Are you one of the many people who’ve been watching Tiger King in lockdown? I have and that’s exactly why I requested this from NetGalley. Luna Burke is on the run. Her estranged husband has stolen a bald eagle from a wildlife sanctuary and she’s determined to steal it back from his private zoo and get it to safety in Canada where it can be reunited with its mate. This is classed on Goodreads under chick lit and romantic comedy but I actually think it’s trying to be an adventure caper – there’s certainly not a lot of romance in it. But whatever it is a story featuring craziness from wildlife rescuers is perfectly timed at the moment. I didn’t think it was entirely successful – better in the idea than the excecution – but there are enough people on Goodreads who’ve loved it that I think it might work better for other people.  One thing is for sure though: the plot seemed a lot less far-fetched than it would have done before I had watched the exploits of Joe Exotic and Carol Baskin! This one is a paperback original – but looks like it’s probably a special order from the states, so it’s probably easier to get the ebook – in Kindle or Kobo.

And that’s your lot for this month. If you’ve missed the previous posts, here are the mini-reviews from March, February and January. And just in case you missed them, here are the books of the week from April: Dead Famous, A Cowboy to Remember, Murder to Music and Death of a Demented Spiv, the blog tour post for Conjure Women, the Series I Love post for the Cazalets, my escapist coronavirus fiction suggestions and my #Recommendsday post for the Happy Valley Set.

Happy Reading!

Book of the Week, romantic comedy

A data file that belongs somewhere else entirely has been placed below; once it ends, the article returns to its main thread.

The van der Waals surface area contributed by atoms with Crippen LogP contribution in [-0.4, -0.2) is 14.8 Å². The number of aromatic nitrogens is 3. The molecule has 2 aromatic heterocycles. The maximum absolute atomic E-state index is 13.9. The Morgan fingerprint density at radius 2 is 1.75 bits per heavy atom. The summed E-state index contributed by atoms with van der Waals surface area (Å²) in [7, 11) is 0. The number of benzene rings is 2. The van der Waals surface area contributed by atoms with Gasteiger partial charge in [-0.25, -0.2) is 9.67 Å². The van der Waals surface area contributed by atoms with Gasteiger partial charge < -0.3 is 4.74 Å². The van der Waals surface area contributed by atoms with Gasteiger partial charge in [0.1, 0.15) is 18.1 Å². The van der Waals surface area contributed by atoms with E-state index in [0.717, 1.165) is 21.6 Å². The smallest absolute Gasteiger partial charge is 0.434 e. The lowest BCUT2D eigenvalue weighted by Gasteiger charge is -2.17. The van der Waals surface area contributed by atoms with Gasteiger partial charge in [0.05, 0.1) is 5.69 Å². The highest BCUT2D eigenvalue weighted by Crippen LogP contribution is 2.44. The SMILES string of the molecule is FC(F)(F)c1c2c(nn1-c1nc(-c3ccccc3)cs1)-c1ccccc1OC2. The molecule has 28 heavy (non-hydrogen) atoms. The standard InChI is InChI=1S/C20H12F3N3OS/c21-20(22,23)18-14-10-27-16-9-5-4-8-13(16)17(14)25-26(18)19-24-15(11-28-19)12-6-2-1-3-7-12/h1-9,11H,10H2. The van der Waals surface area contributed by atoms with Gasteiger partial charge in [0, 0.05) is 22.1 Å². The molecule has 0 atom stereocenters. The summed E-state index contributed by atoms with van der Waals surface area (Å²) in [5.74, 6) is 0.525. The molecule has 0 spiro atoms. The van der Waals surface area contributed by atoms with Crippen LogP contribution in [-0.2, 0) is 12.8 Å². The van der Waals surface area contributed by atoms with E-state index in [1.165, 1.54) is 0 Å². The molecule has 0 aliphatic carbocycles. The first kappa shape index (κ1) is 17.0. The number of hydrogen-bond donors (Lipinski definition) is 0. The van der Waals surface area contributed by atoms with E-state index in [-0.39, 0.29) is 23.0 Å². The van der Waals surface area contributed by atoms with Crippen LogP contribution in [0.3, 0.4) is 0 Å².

Book of the Week: Logging Off

There are Mini Reviews from April coming up tomorrow, but in the meantime, here’s another BotW post. And for the second week running it’s not a mystery. Logging Off is a comedy but it does have romantic elements, so don’t panic, I’m not that far outside my current trends.

Cover of Logging Off
Andy Bellows has got a problem – he’s feeling awful. He’s got insomnia, anxiety and neck-ache, on top of the IBS he’s had for years. When he googles his symptoms, the internet convinces him that he’s got a fatal illness, so he heads to the doctors. But what the doctor diagnoses is an unhealthy reliance on the internet and modern technology and instead of getting a death sentence, Andy is prescribed a digital detox. He’s is convinced the doctor is wrong, but his best friend convinces him to give it a go. Soon Andy is trying to navigate the world the old-fashioned way and realising how different it is without a smartphone in his hand. But when a story about his detox appears in the local paper, he becomes a hero to other people who are worried they have the same problems – and suddenly Andy has a new problem to deal with. Will Andy ever be able to figure out how to balance his life?